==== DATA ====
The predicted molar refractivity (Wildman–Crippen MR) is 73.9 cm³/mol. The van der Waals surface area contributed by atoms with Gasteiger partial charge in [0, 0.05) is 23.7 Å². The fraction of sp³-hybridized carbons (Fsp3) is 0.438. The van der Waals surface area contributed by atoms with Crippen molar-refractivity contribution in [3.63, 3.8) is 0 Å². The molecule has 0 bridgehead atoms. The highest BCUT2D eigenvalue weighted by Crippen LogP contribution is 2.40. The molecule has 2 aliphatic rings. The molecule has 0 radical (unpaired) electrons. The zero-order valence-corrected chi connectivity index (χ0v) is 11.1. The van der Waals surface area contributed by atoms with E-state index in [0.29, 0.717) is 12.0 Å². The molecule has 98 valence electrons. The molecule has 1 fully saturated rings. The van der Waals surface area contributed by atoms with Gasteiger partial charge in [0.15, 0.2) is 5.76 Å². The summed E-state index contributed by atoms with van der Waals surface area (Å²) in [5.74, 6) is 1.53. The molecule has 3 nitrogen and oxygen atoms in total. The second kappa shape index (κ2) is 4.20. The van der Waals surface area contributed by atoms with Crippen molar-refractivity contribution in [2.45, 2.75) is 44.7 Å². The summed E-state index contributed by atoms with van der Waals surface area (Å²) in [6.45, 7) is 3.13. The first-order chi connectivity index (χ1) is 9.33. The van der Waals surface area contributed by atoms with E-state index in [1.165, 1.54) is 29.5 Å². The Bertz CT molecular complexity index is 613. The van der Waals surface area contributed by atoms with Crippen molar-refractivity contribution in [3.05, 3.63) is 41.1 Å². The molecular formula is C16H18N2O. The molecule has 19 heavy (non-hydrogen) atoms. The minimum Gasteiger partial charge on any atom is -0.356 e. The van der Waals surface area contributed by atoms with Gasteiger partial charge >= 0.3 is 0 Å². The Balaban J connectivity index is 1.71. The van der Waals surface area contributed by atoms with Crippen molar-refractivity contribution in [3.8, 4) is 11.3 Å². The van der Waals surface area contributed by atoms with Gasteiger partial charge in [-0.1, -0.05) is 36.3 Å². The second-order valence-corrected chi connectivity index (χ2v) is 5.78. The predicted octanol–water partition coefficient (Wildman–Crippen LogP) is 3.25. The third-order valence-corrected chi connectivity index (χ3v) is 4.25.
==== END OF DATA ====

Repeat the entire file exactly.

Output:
The predicted molar refractivity (Wildman–Crippen MR) is 73.9 cm³/mol. The van der Waals surface area contributed by atoms with Gasteiger partial charge in [0, 0.05) is 23.7 Å². The fraction of sp³-hybridized carbons (Fsp3) is 0.438. The van der Waals surface area contributed by atoms with Crippen molar-refractivity contribution in [3.63, 3.8) is 0 Å². The molecule has 0 bridgehead atoms. The highest BCUT2D eigenvalue weighted by Crippen LogP contribution is 2.40. The molecule has 2 aliphatic rings. The molecule has 0 radical (unpaired) electrons. The zero-order valence-corrected chi connectivity index (χ0v) is 11.1. The van der Waals surface area contributed by atoms with E-state index in [0.29, 0.717) is 12.0 Å². The molecule has 98 valence electrons. The molecule has 1 fully saturated rings. The van der Waals surface area contributed by atoms with Gasteiger partial charge in [0.15, 0.2) is 5.76 Å². The summed E-state index contributed by atoms with van der Waals surface area (Å²) in [5.74, 6) is 1.53. The molecule has 3 nitrogen and oxygen atoms in total. The second kappa shape index (κ2) is 4.20. The van der Waals surface area contributed by atoms with Crippen molar-refractivity contribution in [2.45, 2.75) is 44.7 Å². The summed E-state index contributed by atoms with van der Waals surface area (Å²) in [6.45, 7) is 3.13. The first-order chi connectivity index (χ1) is 9.33. The van der Waals surface area contributed by atoms with E-state index in [1.165, 1.54) is 29.5 Å². The Bertz CT molecular complexity index is 613. The van der Waals surface area contributed by atoms with Crippen molar-refractivity contribution in [3.05, 3.63) is 41.1 Å². The molecular formula is C16H18N2O. The molecule has 19 heavy (non-hydrogen) atoms. The minimum Gasteiger partial charge on any atom is -0.356 e. The van der Waals surface area contributed by atoms with Gasteiger partial charge >= 0.3 is 0 Å². The Balaban J connectivity index is 1.71. The van der Waals surface area contributed by atoms with Crippen molar-refractivity contribution in [3.8, 4) is 11.3 Å². The van der Waals surface area contributed by atoms with Gasteiger partial charge in [-0.1, -0.05) is 36.3 Å². The second-order valence-corrected chi connectivity index (χ2v) is 5.78. The predicted octanol–water partition coefficient (Wildman–Crippen LogP) is 3.25. The third-order valence-corrected chi connectivity index (χ3v) is 4.25.